Your first encounter with the Intel® IPP library can be overwhelming, due to the number of functions contained within. At Intel we sometimes even "proudly" make statements like "over 12,000 functions in 16 domains" in our marketing literature!
Don't be overwhelmed by such chest-beating marketing statements! (Not that many engineers ever would take them seriously.)
OpenMP Threading and Intel IPP
The low-level primitives within the IPP library generally represent basic atomic operations. This limits threading within the library to ~15-20% of the primitives. Intel OpenMP is used to implement internal threading and is enabled, by default, when you use one of the multi-threaded variants of the library. Multi-threaded versions of the library are only supported on Linux, Windows, and Mac OS X.
Threading Choices for Your Intel IPP Application
Source code for some multi-threaded IPP application examples are included in the free sample downloads. Several of these examples implement threading at the application level, and some use the OpenMP* threading that is built into the Intel IPP library. In most cases the performance gains due to multi-threading is substantial.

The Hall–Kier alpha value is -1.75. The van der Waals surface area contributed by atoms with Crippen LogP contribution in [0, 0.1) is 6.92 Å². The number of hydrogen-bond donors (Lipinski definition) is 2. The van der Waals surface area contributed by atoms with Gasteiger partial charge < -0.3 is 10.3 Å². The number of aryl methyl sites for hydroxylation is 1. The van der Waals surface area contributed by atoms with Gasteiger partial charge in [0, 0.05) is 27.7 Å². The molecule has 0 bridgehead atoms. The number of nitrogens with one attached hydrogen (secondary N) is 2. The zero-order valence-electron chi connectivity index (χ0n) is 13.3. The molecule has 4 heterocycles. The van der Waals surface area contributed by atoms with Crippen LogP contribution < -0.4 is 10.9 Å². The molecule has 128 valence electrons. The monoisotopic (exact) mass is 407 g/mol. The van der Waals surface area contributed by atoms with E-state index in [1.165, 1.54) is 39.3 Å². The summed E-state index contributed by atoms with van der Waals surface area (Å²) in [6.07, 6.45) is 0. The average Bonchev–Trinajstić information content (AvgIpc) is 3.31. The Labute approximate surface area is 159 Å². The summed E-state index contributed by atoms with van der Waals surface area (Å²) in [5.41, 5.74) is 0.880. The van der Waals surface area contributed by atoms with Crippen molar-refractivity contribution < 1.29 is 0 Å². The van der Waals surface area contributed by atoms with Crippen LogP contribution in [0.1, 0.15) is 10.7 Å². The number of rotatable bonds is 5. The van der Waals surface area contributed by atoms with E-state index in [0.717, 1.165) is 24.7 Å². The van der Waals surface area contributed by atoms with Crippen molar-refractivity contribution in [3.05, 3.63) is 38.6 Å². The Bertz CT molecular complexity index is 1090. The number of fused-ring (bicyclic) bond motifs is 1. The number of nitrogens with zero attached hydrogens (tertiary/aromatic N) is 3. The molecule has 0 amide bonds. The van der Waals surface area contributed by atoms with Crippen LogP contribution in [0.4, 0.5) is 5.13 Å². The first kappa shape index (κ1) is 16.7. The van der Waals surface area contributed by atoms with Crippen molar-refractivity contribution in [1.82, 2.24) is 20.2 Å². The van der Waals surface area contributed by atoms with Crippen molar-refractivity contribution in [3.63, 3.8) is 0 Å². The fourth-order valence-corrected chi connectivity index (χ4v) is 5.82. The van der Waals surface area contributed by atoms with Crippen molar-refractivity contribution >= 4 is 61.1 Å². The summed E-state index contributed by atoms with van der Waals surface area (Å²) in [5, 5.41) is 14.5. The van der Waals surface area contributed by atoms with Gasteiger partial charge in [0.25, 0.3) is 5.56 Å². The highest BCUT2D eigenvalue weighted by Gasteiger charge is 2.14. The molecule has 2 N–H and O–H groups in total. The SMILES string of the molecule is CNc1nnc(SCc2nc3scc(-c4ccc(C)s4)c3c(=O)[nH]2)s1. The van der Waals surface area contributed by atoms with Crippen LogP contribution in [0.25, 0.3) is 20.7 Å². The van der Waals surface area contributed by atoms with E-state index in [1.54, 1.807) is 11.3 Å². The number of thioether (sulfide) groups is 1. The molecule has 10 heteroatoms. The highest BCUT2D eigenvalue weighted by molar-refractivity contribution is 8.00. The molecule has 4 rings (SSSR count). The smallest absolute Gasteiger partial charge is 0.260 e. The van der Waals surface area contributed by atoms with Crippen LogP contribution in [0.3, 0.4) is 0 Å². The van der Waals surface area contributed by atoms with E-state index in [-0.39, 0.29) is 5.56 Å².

Introduction to Threading in IPP
Thanks to Wen-Mei for a delightful chat. I found your site, http://courses.ece.illinois.edu/ece498/al/, with the curricula for your Programming Massively Parallel Processors course. This curricula fosters students acquiring practical experience, typically learned toiling hours to days in trenches with little sleep, and less coffee. I plan to look over his mathematically prodigious mini-case studies to seek ones more accessible to undergraduate students, and not surprisingly I seek your help with this effort.
I told myself that all my posts here would be crosstaggable to both academic and multi-core, but Henry Neeman has got me all riled up.
Half this blog will NOT be about multi-core, but half will; it is thus a semi-multi-core post.
Henry is Director of the OU Supercomputing Center for Education & Research (OSCER) at the University of Oklahoma; Henry has a highly regarded effective multi-format lecture series called Supercomputing in Plain English; and Henry is usually always right.